Scotland

Scottish schools to benefit from £230m building boost

Nicola Sturgeon Image copyright Getty Images
Image caption Nicola Sturgeon visited Queen Margaret Academy, one of the schools to be re-built as part of £230m government investment

The Scottish government has confirmed that £230m will be used to build or refurbish 19 schools.

It represents the final phrase of the £1.8bn Schools for the Future programme.

Ministers said more than 6,500 pupils will benefit from the plans, which should be completed by March 2020.

Confirmation came as First Minister Nicola Sturgeon visited South Ayrshire's Queen Margaret Academy, one of the schools to be re-built.

The other 18 schools are;

  • Inverurie Academy in Aberdeenshire
  • Hayshead Primary, Muirfield Primary and Ladyloan Primary in Angus
  • Abercromby Primary in Clackmannanshire
  • St Agatha's Primary in East Dunbartonshire
  • East Lothian's Wallyford Primary
  • Queensferry Community High in Edinburgh
  • Mariner Support Service in Polmont
  • Glasgow's Blairdardie Primary and Carntyne Primary
  • Alness Academy in the Highlands
  • Kilmacolm Primary, Inverclyde
  • Lossiemouth High in Moray
  • Cumbernauld Academy and Burnside Primary in Lanarkshire
  • Renfrewshire's St Fergus Primary
  • St Margaret's Primary in Stirling.

Following the announcement, Ms Sturgeon said: "We are working hard to improve educational standards across the country to make sure that every child in Scotland has the ability to achieve their potential.

"Part of that is making sure that children have the right physical environment to learn in. This ambitious plan will replace older schools across the country with new, modern buildings that will bring benefits to the whole community."

The Scottish Liberal Democrats welcomed the new schools announcement but warned "savage cuts" to council budgets would affect education.

'Teachers at breaking point'

Liam McArthur MSP said: "Already we see classroom assistant numbers down, class sizes up and local authorities facing a daily struggle to meet rigid, top-down targets imposed by the Scottish government. The SNP's latest funding cuts will only make matters worse, something pupils, staff and parents across Scotland know only too well."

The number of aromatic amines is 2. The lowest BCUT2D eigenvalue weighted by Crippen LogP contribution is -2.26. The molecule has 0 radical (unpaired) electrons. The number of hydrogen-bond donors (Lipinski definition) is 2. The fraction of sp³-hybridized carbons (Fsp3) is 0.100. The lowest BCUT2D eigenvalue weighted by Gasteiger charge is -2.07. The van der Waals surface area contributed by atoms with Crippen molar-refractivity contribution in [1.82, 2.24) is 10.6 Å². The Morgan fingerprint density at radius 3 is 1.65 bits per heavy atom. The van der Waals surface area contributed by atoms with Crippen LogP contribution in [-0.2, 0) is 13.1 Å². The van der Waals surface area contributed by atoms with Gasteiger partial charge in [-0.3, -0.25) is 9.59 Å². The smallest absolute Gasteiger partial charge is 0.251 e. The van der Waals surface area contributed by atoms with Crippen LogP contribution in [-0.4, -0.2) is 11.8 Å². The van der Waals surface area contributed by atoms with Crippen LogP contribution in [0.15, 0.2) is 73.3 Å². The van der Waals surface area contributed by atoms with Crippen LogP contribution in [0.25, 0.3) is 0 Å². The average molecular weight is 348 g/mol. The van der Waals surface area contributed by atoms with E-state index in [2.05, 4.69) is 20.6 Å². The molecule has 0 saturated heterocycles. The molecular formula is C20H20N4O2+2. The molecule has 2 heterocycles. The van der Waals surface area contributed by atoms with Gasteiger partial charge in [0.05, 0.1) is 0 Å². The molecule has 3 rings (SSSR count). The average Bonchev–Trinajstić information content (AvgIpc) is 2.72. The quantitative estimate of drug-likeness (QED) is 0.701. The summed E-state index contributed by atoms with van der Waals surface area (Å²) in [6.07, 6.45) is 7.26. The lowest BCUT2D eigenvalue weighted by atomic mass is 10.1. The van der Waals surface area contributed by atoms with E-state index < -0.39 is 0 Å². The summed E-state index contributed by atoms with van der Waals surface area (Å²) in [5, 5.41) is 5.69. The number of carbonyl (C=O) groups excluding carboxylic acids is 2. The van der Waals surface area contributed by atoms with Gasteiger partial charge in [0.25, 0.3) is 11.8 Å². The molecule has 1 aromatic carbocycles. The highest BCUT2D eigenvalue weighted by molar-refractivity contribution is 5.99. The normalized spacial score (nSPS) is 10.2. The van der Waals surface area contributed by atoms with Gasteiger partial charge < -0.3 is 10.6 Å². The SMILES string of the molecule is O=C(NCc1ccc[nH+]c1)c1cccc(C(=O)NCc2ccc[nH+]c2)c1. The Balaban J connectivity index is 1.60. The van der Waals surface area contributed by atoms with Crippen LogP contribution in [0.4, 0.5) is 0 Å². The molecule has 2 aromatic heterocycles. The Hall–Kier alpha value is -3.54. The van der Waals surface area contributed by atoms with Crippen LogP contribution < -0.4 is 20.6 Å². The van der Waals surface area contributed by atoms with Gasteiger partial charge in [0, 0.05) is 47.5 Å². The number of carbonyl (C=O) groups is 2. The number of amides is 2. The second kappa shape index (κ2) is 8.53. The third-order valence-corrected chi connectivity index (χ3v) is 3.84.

The Scottish Greens' education spokeswoman Isla O'Reilly said refurbishing schools was commendable but what was really important was what "happens inside our schools".

She added: "Class sizes are the biggest they've been since 2007, additional support needs provision has been cut and many teachers are at breaking point with chronic workloads.

"Scotland can have a better education system but we need a bolder Holyrood that is prepared to invest in smaller class sizes and support for teachers."

Scottish Labour's Iain Gray said that while the investment was welcome for the individual schools, "it did not mask the impact SNP government cuts will have on schools".

He added: "John Swinney's budget will mean cuts of half a billion pounds from local budgets for schools and childcare. That will pull the rug out from under future generations. Scottish Labour would use the new powers coming to Scotland to do things differently.

"We would ask the richest few earning more than £150,000 a year to pay more tax so we can close the gap between the richest and the rest."

The Educational Institute of Scotland (EIS), the country's largest union for teachers and lecturers, welcomed the school buildings upgrade plan.

Its general secretary Larry Flanagan said: "While there is much work still to be done to ensure that all pupils and teachers are working in up-to-date, modern buildings that provide a sound environment for learning and teaching, it is a positive development that the Scottish government is continuing its investment in school building programmes."

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